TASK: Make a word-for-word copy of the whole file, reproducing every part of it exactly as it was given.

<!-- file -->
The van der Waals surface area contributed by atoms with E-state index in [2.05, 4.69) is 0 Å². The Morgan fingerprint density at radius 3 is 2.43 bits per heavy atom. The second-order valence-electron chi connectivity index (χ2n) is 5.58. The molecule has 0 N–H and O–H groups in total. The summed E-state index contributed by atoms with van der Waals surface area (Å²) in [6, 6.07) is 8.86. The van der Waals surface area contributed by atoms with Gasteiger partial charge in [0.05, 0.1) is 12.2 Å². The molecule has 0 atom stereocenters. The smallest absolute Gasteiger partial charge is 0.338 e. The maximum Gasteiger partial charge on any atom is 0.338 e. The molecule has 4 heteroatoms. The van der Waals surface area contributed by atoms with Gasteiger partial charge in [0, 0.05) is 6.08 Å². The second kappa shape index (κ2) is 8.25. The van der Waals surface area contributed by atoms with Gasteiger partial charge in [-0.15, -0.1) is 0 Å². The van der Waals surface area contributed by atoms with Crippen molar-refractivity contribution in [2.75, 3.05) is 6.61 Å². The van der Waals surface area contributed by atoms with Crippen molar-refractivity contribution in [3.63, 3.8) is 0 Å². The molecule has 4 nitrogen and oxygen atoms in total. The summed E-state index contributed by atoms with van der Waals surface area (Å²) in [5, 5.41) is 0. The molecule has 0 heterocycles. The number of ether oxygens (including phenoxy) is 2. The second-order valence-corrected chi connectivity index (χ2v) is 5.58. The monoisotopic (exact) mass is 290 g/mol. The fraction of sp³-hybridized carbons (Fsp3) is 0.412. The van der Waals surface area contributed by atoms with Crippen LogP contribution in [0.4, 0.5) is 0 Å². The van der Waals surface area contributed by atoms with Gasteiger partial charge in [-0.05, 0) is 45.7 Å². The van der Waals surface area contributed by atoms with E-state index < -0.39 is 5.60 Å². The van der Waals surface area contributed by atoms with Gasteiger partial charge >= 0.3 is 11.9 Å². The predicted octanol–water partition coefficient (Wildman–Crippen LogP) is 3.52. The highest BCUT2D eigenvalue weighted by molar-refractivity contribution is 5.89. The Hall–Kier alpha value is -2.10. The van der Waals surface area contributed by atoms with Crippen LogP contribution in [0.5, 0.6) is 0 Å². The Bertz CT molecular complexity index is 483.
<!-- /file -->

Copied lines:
The van der Waals surface area contributed by atoms with E-state index in [2.05, 4.69) is 0 Å². The Morgan fingerprint density at radius 3 is 2.43 bits per heavy atom. The second-order valence-electron chi connectivity index (χ2n) is 5.58. The molecule has 0 N–H and O–H groups in total. The summed E-state index contributed by atoms with van der Waals surface area (Å²) in [6, 6.07) is 8.86. The van der Waals surface area contributed by atoms with Gasteiger partial charge in [0.05, 0.1) is 12.2 Å². The molecule has 0 atom stereocenters. The smallest absolute Gasteiger partial charge is 0.338 e. The maximum Gasteiger partial charge on any atom is 0.338 e. The molecule has 4 heteroatoms. The van der Waals surface area contributed by atoms with Gasteiger partial charge in [0, 0.05) is 6.08 Å². The second kappa shape index (κ2) is 8.25. The van der Waals surface area contributed by atoms with Gasteiger partial charge in [-0.15, -0.1) is 0 Å². The van der Waals surface area contributed by atoms with Crippen molar-refractivity contribution in [2.75, 3.05) is 6.61 Å². The van der Waals surface area contributed by atoms with Crippen molar-refractivity contribution in [3.63, 3.8) is 0 Å². The molecule has 4 nitrogen and oxygen atoms in total. The summed E-state index contributed by atoms with van der Waals surface area (Å²) in [5, 5.41) is 0. The molecule has 0 heterocycles. The number of ether oxygens (including phenoxy) is 2. The second-order valence-corrected chi connectivity index (χ2v) is 5.58. The monoisotopic (exact) mass is 290 g/mol. The fraction of sp³-hybridized carbons (Fsp3) is 0.412. The van der Waals surface area contributed by atoms with Crippen LogP contribution in [0.4, 0.5) is 0 Å². The van der Waals surface area contributed by atoms with Gasteiger partial charge in [-0.05, 0) is 45.7 Å². The van der Waals surface area contributed by atoms with E-state index < -0.39 is 5.60 Å². The van der Waals surface area contributed by atoms with Gasteiger partial charge >= 0.3 is 11.9 Å². The predicted octanol–water partition coefficient (Wildman–Crippen LogP) is 3.52. The highest BCUT2D eigenvalue weighted by molar-refractivity contribution is 5.89. The Hall–Kier alpha value is -2.10. The van der Waals surface area contributed by atoms with Crippen LogP contribution in [0.5, 0.6) is 0 Å². The Bertz CT molecular complexity index is 483.